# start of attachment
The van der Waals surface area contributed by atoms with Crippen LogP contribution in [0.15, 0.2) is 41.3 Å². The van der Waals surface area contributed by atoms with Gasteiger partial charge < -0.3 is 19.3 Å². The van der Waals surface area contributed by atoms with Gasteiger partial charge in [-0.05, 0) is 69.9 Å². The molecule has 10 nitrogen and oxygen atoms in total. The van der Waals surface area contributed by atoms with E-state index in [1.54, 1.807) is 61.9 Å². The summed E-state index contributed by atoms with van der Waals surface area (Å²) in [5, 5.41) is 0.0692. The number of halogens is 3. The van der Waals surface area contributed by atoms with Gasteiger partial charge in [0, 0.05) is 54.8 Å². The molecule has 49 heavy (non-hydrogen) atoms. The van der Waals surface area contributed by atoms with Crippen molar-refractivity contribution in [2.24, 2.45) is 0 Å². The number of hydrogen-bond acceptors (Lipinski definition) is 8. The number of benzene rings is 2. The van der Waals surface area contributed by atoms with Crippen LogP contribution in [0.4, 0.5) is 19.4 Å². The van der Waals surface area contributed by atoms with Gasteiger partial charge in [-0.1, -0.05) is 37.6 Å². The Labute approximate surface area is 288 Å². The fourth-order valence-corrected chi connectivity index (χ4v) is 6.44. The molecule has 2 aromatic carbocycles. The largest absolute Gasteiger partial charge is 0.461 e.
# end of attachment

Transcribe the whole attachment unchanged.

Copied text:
The van der Waals surface area contributed by atoms with Crippen LogP contribution in [0.15, 0.2) is 41.3 Å². The van der Waals surface area contributed by atoms with Gasteiger partial charge < -0.3 is 19.3 Å². The van der Waals surface area contributed by atoms with Gasteiger partial charge in [-0.05, 0) is 69.9 Å². The molecule has 10 nitrogen and oxygen atoms in total. The van der Waals surface area contributed by atoms with E-state index in [1.54, 1.807) is 61.9 Å². The summed E-state index contributed by atoms with van der Waals surface area (Å²) in [5, 5.41) is 0.0692. The number of halogens is 3. The van der Waals surface area contributed by atoms with Gasteiger partial charge in [0, 0.05) is 54.8 Å². The molecule has 49 heavy (non-hydrogen) atoms. The van der Waals surface area contributed by atoms with Crippen molar-refractivity contribution in [2.24, 2.45) is 0 Å². The number of hydrogen-bond acceptors (Lipinski definition) is 8. The number of benzene rings is 2. The van der Waals surface area contributed by atoms with Crippen LogP contribution in [0.4, 0.5) is 19.4 Å². The van der Waals surface area contributed by atoms with Gasteiger partial charge in [-0.1, -0.05) is 37.6 Å². The Labute approximate surface area is 288 Å². The fourth-order valence-corrected chi connectivity index (χ4v) is 6.44. The molecule has 2 aromatic carbocycles. The largest absolute Gasteiger partial charge is 0.461 e.